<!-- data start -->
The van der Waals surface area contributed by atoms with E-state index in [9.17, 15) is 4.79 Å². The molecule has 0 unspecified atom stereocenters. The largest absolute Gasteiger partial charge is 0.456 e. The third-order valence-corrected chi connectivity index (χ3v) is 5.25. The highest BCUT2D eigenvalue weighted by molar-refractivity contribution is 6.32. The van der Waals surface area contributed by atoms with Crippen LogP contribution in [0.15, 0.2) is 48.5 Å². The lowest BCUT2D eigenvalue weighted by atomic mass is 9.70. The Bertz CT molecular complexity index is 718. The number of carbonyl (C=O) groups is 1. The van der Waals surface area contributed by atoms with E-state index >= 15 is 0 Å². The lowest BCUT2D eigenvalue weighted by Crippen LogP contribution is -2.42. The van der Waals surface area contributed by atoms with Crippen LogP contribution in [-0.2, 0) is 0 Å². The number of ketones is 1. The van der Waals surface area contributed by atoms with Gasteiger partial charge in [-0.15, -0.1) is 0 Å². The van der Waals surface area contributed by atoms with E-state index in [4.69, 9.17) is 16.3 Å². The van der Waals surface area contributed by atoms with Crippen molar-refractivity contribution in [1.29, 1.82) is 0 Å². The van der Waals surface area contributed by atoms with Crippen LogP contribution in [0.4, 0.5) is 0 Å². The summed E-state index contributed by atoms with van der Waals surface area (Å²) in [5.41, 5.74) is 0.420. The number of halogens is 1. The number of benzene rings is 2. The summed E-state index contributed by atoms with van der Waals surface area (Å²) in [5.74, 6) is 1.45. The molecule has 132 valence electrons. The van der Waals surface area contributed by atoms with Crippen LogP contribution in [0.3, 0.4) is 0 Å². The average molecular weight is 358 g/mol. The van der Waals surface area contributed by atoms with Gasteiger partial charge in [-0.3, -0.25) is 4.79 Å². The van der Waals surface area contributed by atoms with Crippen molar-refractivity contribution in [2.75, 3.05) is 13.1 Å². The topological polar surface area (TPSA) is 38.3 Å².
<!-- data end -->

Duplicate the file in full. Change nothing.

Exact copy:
The van der Waals surface area contributed by atoms with E-state index in [9.17, 15) is 4.79 Å². The molecule has 0 unspecified atom stereocenters. The largest absolute Gasteiger partial charge is 0.456 e. The third-order valence-corrected chi connectivity index (χ3v) is 5.25. The highest BCUT2D eigenvalue weighted by molar-refractivity contribution is 6.32. The van der Waals surface area contributed by atoms with Crippen LogP contribution in [0.15, 0.2) is 48.5 Å². The lowest BCUT2D eigenvalue weighted by atomic mass is 9.70. The Bertz CT molecular complexity index is 718. The number of carbonyl (C=O) groups is 1. The van der Waals surface area contributed by atoms with E-state index >= 15 is 0 Å². The lowest BCUT2D eigenvalue weighted by Crippen LogP contribution is -2.42. The van der Waals surface area contributed by atoms with Crippen LogP contribution in [-0.2, 0) is 0 Å². The number of ketones is 1. The van der Waals surface area contributed by atoms with Gasteiger partial charge in [-0.15, -0.1) is 0 Å². The van der Waals surface area contributed by atoms with E-state index in [4.69, 9.17) is 16.3 Å². The van der Waals surface area contributed by atoms with Crippen molar-refractivity contribution in [1.29, 1.82) is 0 Å². The van der Waals surface area contributed by atoms with Crippen LogP contribution in [0.4, 0.5) is 0 Å². The summed E-state index contributed by atoms with van der Waals surface area (Å²) in [5.41, 5.74) is 0.420. The number of halogens is 1. The number of benzene rings is 2. The summed E-state index contributed by atoms with van der Waals surface area (Å²) in [5.74, 6) is 1.45. The molecule has 132 valence electrons. The van der Waals surface area contributed by atoms with Crippen LogP contribution in [0.3, 0.4) is 0 Å². The average molecular weight is 358 g/mol. The van der Waals surface area contributed by atoms with Gasteiger partial charge in [-0.3, -0.25) is 4.79 Å². The van der Waals surface area contributed by atoms with Crippen molar-refractivity contribution in [2.75, 3.05) is 13.1 Å². The topological polar surface area (TPSA) is 38.3 Å².